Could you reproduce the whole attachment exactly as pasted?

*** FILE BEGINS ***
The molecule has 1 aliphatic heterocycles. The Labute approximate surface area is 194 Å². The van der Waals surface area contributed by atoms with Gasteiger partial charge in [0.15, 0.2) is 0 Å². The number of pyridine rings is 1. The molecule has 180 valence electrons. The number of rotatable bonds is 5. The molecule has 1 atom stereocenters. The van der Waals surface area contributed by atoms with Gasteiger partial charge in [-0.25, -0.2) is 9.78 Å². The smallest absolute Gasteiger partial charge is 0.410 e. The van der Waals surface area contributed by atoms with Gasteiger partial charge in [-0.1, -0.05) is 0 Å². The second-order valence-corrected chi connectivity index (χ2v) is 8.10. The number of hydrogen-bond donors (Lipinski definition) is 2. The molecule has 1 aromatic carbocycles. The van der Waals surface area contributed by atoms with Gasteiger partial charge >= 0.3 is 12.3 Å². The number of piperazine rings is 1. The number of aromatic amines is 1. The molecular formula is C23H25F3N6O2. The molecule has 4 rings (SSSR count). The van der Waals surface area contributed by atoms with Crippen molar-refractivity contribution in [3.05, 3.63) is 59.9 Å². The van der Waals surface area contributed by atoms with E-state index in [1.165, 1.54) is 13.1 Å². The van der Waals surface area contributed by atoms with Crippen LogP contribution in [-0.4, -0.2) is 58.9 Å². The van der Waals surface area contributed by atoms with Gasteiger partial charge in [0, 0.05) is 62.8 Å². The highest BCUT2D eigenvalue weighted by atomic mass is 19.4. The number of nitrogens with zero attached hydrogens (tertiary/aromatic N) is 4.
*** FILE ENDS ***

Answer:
The molecule has 1 aliphatic heterocycles. The Labute approximate surface area is 194 Å². The van der Waals surface area contributed by atoms with Gasteiger partial charge in [0.15, 0.2) is 0 Å². The number of pyridine rings is 1. The molecule has 180 valence electrons. The number of rotatable bonds is 5. The molecule has 1 atom stereocenters. The van der Waals surface area contributed by atoms with Gasteiger partial charge in [-0.25, -0.2) is 9.78 Å². The smallest absolute Gasteiger partial charge is 0.410 e. The van der Waals surface area contributed by atoms with Gasteiger partial charge in [-0.1, -0.05) is 0 Å². The second-order valence-corrected chi connectivity index (χ2v) is 8.10. The number of hydrogen-bond donors (Lipinski definition) is 2. The molecule has 1 aromatic carbocycles. The van der Waals surface area contributed by atoms with Gasteiger partial charge >= 0.3 is 12.3 Å². The number of piperazine rings is 1. The number of aromatic amines is 1. The molecular formula is C23H25F3N6O2. The molecule has 4 rings (SSSR count). The van der Waals surface area contributed by atoms with Crippen molar-refractivity contribution in [3.05, 3.63) is 59.9 Å². The van der Waals surface area contributed by atoms with E-state index in [1.165, 1.54) is 13.1 Å². The van der Waals surface area contributed by atoms with Crippen LogP contribution in [-0.4, -0.2) is 58.9 Å². The van der Waals surface area contributed by atoms with Gasteiger partial charge in [0, 0.05) is 62.8 Å². The highest BCUT2D eigenvalue weighted by atomic mass is 19.4. The number of nitrogens with zero attached hydrogens (tertiary/aromatic N) is 4.